I had a colleague who had a more difficult patient with a blocked tear duct. He offered to open the tear duct and went over at length that the surgery has a 90% success rate and it sometimes doesn't work. Guess what? It didn't work and she ripped him on online reviews. There is no recourse he has. He can't comment on the "reply" section that "I decided against my better judgement to take you on as a patient so i could help you and you screwed me over....one star for you". The next time it would better for him to decline that patient, not because it is less likely for their surgery to work but because if it doesn't it will negatively affect his practice. Is that good in medicine? I don't think so.

3.Not going into “happy patient” fields

“Man who wants to go into ER medicine. It seems like everyone is just pissed at them”

If you look at reviews of pain doctors, they are usually terrible. Why is that? Most patients who are going to see pain doctors are either a. In pain and can’t get their pain medicine fast enough b. are pain seeking and are about to be denied pain medicine from the doctor c. are about to get addicted to pain medications and are told they are about to be weaned off them. What happens? Terrible reviews. Specialities that are more challenging like Pain medicine or Emergency medicine may have people shy away from joining because of this constant negative reinforcement they get. Why not go into a specialty that is more happy? Reading negative reviews online is something that bother doctors. We went into this profession to help people and part of that experience is feeling appreciated (like any difficult job). More medical students will go into fields over time that have higher rates of appreciation and success reflected in their online reviews. If it is tied into payments to physicians then it will happen for sure..no brainer.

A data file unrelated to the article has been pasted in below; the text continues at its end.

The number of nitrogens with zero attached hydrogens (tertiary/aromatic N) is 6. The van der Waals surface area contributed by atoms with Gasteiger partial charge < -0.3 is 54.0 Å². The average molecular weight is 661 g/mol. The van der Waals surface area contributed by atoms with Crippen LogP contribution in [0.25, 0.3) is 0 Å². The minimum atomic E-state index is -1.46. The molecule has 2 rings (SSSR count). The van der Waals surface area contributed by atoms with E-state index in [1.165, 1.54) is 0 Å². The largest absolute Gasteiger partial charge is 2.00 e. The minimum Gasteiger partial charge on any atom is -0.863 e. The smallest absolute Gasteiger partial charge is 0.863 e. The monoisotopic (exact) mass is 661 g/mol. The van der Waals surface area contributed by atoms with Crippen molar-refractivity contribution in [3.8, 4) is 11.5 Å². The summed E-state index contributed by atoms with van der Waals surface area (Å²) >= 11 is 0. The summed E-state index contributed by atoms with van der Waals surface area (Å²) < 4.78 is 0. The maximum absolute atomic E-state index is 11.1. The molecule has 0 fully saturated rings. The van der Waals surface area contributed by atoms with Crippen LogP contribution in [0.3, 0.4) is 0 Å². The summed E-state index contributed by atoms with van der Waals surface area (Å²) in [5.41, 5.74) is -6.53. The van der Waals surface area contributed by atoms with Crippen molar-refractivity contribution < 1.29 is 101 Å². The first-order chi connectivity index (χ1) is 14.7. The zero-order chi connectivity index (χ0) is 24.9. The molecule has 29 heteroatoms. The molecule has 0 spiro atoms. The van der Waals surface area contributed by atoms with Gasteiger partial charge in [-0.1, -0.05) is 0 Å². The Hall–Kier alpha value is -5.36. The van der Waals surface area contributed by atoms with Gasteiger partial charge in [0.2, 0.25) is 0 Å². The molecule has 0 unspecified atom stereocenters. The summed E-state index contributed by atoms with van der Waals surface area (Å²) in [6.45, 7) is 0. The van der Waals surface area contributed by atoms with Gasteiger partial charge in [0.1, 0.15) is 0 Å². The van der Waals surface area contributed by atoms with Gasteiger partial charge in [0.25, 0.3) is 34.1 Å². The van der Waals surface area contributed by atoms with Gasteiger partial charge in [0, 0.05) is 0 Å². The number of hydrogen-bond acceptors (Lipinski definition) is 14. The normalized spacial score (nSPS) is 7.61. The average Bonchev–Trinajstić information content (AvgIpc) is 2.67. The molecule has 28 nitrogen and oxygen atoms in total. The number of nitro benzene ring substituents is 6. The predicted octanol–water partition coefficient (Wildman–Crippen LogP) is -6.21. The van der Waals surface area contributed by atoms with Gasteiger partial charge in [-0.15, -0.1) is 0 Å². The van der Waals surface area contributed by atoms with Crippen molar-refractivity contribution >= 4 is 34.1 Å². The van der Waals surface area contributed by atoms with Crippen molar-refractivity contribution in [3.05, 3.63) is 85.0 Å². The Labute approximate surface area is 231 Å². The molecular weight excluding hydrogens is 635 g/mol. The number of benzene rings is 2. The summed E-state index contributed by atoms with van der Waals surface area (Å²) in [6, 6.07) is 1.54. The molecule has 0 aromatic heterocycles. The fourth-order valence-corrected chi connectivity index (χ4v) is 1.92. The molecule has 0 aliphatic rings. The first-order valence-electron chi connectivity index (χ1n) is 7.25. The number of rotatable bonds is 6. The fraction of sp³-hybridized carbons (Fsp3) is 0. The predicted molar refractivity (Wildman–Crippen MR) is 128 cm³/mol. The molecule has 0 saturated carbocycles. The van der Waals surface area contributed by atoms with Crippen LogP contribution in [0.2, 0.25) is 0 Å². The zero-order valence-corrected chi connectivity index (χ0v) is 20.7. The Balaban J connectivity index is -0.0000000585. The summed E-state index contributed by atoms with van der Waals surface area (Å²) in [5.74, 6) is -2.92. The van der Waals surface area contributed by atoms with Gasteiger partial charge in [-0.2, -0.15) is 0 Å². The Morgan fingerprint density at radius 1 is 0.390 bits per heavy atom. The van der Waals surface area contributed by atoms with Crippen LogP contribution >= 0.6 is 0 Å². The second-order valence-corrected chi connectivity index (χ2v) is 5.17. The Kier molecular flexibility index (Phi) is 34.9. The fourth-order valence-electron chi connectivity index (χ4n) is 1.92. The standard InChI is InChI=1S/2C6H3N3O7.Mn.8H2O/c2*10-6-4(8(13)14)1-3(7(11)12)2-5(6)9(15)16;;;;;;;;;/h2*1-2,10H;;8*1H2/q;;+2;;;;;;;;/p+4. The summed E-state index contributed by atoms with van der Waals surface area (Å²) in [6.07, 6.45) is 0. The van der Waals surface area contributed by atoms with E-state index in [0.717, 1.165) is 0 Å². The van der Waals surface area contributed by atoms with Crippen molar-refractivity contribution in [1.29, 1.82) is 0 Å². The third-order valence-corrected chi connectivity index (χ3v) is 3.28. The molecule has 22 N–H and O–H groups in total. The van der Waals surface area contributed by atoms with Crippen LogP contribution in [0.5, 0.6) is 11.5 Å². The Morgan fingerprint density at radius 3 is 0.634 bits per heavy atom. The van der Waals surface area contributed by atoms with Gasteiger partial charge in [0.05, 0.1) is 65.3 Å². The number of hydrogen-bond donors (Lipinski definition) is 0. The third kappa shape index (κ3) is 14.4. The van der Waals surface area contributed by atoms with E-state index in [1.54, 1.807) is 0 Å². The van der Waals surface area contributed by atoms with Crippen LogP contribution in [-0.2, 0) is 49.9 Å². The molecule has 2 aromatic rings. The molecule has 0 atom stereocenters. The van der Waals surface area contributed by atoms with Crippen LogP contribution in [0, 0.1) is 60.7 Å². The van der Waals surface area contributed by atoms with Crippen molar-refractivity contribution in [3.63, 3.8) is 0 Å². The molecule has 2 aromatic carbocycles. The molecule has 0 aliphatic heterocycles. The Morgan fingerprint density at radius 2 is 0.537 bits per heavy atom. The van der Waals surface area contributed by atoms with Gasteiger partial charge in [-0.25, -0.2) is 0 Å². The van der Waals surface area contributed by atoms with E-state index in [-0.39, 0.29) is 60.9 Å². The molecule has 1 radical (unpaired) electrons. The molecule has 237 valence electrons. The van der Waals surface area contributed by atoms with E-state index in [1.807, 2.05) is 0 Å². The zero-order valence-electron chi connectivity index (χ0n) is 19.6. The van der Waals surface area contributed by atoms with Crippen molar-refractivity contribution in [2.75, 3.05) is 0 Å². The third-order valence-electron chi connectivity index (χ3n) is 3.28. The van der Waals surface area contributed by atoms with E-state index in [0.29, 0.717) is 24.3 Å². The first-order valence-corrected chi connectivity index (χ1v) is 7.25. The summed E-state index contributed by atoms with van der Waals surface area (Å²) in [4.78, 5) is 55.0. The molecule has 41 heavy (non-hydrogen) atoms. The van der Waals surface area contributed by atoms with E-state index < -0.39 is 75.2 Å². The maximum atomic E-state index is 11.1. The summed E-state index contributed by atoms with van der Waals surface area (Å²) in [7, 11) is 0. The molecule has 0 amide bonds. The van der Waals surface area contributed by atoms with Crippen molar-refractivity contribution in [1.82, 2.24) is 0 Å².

4. Focus on “high success” procedures in their own field

“Why do something scary like an orbital decompression when I can just do a blepharoplasty? I get paid almost as much. The patient is happier and my practice grows”.

Each specialty has more difficult surgeries and also chip shots. In oculoplastic surgery, I would say a functional blepharoplasty is more of a chip shot than an orbital decompression for Graves disease or orbital fracture repair. Doctors who are tired of bad reviews for difficult cases will simply not do them. There are “oculoplastic surgeons” in Denver who do not perform orbital surgery…only blepharoplasty for simple reason…happy patient, easier procedure, and good reviews. Taking on tough cases feeds one’s sense of “being a good doctor or a tough doctor”. Your colleagues may respect you but does that matter if you have 1.5 stars on healthgrades?

5. Offer unnecessary testing

“If a patient comes with an eye movement problem and you don’t order some test, they are going to leave pissed”

In adults, there are “mini strokes” to the eye muscles that give the patient double vision for three months and it usually gets better over 3 months. That being said, at the initial exam if you just tell a patient it is going to get better in 12 weeks most likely, they tend to not like that. To quote a patient I once had, she told the front desk after the exam for this medical condition “He didn’t even do anything”. The data shows overwhelmingly that patients prefer more testing. They believe more was done. This of course is not in their best interest in terms of cost but also of exposing them to complications from a test. Cat scans have radiation exposure. Spinal taps can lead to infections. There was an older neuro-ophthalmologist I worked with in DC who would give an MRI to almost every patient who walked through his door. He told me that “patients liked it better”. Giving an unnecessary test so the patient feels “everything is done” is good temporarily but not good in the long run for them.